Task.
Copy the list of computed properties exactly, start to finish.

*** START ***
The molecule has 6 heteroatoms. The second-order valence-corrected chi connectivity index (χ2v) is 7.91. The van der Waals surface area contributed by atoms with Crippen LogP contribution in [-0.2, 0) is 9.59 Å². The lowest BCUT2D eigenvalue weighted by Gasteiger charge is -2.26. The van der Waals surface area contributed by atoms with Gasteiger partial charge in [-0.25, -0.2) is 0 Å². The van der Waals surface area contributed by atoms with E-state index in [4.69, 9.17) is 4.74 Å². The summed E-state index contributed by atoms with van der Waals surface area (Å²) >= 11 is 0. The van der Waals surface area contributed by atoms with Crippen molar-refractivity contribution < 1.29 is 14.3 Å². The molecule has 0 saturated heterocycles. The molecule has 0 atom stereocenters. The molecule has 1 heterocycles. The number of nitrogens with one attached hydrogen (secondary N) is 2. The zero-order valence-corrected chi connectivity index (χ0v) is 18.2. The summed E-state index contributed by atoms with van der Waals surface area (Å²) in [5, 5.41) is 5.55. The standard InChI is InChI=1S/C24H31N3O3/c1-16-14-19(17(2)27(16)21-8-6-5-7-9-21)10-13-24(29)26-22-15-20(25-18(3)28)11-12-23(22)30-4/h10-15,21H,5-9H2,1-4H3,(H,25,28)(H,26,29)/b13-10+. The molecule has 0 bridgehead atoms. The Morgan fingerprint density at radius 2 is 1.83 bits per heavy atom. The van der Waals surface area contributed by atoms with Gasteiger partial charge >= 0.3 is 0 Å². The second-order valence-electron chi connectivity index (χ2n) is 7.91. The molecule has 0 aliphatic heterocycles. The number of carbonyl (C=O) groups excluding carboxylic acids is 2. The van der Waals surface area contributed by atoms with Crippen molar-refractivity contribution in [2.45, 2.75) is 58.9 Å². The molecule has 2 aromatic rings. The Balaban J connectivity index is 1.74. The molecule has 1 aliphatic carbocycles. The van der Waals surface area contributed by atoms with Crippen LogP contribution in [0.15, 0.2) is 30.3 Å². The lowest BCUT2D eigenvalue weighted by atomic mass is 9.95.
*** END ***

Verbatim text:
The molecule has 6 heteroatoms. The second-order valence-corrected chi connectivity index (χ2v) is 7.91. The van der Waals surface area contributed by atoms with Crippen LogP contribution in [-0.2, 0) is 9.59 Å². The lowest BCUT2D eigenvalue weighted by Gasteiger charge is -2.26. The van der Waals surface area contributed by atoms with Gasteiger partial charge in [-0.25, -0.2) is 0 Å². The van der Waals surface area contributed by atoms with E-state index in [4.69, 9.17) is 4.74 Å². The summed E-state index contributed by atoms with van der Waals surface area (Å²) >= 11 is 0. The van der Waals surface area contributed by atoms with Crippen molar-refractivity contribution < 1.29 is 14.3 Å². The molecule has 0 saturated heterocycles. The molecule has 0 atom stereocenters. The molecule has 1 heterocycles. The number of nitrogens with one attached hydrogen (secondary N) is 2. The zero-order valence-corrected chi connectivity index (χ0v) is 18.2. The summed E-state index contributed by atoms with van der Waals surface area (Å²) in [5, 5.41) is 5.55. The standard InChI is InChI=1S/C24H31N3O3/c1-16-14-19(17(2)27(16)21-8-6-5-7-9-21)10-13-24(29)26-22-15-20(25-18(3)28)11-12-23(22)30-4/h10-15,21H,5-9H2,1-4H3,(H,25,28)(H,26,29)/b13-10+. The molecule has 0 bridgehead atoms. The Morgan fingerprint density at radius 2 is 1.83 bits per heavy atom. The van der Waals surface area contributed by atoms with Gasteiger partial charge >= 0.3 is 0 Å². The second-order valence-electron chi connectivity index (χ2n) is 7.91. The molecule has 0 aliphatic heterocycles. The number of carbonyl (C=O) groups excluding carboxylic acids is 2. The van der Waals surface area contributed by atoms with Crippen molar-refractivity contribution in [2.45, 2.75) is 58.9 Å². The molecule has 2 aromatic rings. The Balaban J connectivity index is 1.74. The molecule has 1 aliphatic carbocycles. The van der Waals surface area contributed by atoms with Crippen LogP contribution in [0.15, 0.2) is 30.3 Å². The lowest BCUT2D eigenvalue weighted by atomic mass is 9.95.